With iron ore prices historically high owing to supply problems in South America, there would seem to be more downside than upside risk in iron ore prices and hence our currency. Indeed, this view is supported by iron ore prices having fallen already by around 30% in August. While trying to trade on predicted currency movements can result in major losses, prudent long-term investors do need to consider possible currency risks. Investors can completely insulate themselves from any currency movements by using “fully currency-hedged” foreign assets.
On the other hand, by taking a completely unhedged position, an investor can take all exchange rate risk head on. As a result, many prudent investors will blend hedged and unhedged assets in a portfolio as deemed to be appropriate at the time. Australian jobs are holding up well however, while the Reserve Bank of Australia (RBA) seems to have a bias to reducing the official cash rate further it chose to leave rates unchanged at its September board meeting. The US Fed, on the other hand, is seemingly reluctant to cut rates by as much as Trump would like. That might put downward pressure on our dollar. Accordingly, some currency exposure in our foreign investments might be worthwhile. Perhaps a moderate leaning towards unhedged exposure might be appropriate. But, with bonds and cash not being a particularly viable alternative in portfolio construction, both domestic and foreign equities offer short to medium term investment opportunities.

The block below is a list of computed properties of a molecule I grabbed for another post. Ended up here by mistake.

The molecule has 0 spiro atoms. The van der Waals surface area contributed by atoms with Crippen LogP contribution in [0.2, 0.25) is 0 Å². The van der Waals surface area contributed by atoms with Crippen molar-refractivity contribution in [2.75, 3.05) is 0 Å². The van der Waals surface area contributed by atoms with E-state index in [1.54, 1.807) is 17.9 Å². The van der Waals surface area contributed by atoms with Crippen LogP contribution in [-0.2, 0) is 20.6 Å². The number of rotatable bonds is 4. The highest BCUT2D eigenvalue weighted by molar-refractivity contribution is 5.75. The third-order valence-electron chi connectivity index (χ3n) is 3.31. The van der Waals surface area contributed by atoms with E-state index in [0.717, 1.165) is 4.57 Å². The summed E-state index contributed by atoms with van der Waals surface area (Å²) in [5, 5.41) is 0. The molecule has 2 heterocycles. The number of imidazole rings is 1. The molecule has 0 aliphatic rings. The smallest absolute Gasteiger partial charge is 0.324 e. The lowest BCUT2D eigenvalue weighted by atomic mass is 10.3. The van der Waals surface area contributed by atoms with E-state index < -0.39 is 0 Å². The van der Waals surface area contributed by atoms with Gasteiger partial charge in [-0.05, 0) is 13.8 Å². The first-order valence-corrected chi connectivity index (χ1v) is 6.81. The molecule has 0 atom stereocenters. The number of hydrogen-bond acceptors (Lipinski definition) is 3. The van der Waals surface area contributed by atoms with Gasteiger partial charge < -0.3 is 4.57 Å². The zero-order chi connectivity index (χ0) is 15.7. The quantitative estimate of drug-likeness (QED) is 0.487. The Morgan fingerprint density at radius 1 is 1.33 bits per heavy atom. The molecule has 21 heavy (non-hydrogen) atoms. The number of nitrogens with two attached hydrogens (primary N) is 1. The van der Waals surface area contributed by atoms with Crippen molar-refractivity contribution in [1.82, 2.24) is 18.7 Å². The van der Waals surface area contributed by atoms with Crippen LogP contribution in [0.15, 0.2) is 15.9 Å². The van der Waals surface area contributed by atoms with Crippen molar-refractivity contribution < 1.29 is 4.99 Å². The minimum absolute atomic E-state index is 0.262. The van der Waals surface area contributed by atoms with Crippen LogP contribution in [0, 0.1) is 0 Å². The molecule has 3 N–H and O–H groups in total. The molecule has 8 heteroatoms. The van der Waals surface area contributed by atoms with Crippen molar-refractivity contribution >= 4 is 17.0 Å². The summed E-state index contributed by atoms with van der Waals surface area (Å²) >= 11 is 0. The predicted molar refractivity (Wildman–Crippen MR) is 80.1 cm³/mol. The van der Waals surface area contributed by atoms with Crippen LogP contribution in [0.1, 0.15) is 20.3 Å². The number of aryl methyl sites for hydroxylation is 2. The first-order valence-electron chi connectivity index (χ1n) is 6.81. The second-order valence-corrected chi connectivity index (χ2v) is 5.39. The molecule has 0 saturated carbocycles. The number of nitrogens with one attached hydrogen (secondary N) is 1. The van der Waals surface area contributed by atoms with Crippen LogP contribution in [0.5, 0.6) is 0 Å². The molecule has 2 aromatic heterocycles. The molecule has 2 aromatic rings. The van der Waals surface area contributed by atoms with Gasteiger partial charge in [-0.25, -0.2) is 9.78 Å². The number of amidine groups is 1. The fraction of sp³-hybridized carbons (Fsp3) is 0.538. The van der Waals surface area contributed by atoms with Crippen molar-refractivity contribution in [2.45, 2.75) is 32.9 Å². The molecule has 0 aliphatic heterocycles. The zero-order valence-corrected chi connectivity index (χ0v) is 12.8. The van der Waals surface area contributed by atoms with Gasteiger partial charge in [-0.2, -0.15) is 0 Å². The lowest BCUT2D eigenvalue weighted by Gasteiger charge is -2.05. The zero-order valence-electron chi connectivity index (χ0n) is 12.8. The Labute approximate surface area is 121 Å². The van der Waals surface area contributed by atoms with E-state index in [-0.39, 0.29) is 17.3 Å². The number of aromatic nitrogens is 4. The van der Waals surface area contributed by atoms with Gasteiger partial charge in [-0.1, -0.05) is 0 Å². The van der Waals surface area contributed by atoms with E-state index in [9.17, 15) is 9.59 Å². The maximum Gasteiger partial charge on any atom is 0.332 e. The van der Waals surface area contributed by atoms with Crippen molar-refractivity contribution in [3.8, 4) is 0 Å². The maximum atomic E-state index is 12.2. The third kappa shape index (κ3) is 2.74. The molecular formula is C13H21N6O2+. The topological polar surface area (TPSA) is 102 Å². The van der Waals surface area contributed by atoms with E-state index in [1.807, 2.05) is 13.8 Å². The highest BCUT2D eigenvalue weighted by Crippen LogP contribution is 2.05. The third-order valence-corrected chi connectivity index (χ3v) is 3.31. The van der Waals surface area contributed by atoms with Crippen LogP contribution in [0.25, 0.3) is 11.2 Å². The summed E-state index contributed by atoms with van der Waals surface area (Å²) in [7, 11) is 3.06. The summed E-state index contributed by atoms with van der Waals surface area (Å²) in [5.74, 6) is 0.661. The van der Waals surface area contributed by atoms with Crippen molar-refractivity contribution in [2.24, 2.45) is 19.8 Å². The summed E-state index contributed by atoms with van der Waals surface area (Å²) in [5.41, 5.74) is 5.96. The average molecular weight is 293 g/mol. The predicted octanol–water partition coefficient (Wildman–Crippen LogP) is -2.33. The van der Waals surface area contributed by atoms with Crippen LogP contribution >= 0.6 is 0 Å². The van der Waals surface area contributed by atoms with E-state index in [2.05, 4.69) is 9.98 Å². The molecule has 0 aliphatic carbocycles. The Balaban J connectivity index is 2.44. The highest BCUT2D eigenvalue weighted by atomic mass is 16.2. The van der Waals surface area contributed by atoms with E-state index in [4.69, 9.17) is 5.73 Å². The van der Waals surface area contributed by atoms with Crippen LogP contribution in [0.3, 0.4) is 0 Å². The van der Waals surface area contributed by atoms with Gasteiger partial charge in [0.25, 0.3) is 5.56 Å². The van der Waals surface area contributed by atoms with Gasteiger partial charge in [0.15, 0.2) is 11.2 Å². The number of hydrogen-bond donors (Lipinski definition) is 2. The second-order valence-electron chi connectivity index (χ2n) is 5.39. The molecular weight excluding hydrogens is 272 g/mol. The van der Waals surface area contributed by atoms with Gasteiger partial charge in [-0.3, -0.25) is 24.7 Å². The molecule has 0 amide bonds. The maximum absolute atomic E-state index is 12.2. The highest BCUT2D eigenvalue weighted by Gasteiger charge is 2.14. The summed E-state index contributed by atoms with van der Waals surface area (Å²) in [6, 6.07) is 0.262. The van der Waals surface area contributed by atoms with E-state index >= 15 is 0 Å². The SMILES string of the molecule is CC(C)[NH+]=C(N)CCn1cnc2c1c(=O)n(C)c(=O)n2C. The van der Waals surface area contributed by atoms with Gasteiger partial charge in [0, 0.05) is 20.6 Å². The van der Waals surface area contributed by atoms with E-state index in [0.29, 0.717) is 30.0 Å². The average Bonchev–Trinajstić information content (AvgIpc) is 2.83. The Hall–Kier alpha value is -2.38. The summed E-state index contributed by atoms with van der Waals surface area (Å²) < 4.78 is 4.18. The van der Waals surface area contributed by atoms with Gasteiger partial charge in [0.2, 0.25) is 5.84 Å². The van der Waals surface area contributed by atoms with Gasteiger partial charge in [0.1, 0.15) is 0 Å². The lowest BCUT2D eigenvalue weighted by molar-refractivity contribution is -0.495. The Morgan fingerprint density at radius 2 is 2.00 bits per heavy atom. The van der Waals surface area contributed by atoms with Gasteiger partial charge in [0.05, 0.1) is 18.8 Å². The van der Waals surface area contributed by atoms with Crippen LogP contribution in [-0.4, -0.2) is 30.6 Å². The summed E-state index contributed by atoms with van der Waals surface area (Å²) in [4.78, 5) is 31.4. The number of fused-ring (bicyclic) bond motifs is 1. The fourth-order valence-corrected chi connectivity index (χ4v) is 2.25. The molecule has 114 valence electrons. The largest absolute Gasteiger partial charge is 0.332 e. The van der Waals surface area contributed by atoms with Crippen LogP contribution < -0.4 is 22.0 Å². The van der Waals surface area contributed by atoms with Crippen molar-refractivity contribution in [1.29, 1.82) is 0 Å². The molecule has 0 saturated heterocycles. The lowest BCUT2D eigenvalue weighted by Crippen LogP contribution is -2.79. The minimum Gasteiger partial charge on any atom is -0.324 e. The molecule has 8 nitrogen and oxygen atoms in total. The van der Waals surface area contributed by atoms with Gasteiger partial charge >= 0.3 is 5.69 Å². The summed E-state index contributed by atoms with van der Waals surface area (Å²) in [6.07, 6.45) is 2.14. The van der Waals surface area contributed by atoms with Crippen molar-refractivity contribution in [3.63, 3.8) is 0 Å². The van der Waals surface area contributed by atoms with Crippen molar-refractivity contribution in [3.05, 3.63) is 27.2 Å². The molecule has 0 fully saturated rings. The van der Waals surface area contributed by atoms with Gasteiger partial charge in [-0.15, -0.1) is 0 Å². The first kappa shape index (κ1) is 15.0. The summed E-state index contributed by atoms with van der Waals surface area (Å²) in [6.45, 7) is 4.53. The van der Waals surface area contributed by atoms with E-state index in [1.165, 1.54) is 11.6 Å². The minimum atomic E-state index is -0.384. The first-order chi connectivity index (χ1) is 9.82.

After reaching an all-time high in July, the ASX 200 retreated somewhat in August on trade war and recession fears. Many Australian companies have reported well in this earnings’ season but we find that earnings’ forecasts from here (provided by brokers) are a fraction lower than they were before the August reporting season started. Unsurprisingly, defensive sectors fared a bit better than the cyclicals over August. With dividend yield expected to remain at about the average 4.5% over the next twelve months (with franking credits taking that “grossed-up” yield to just short of 5.8% (assuming an average 70% franking level) we think Australian equities remain relatively attractive all things considered.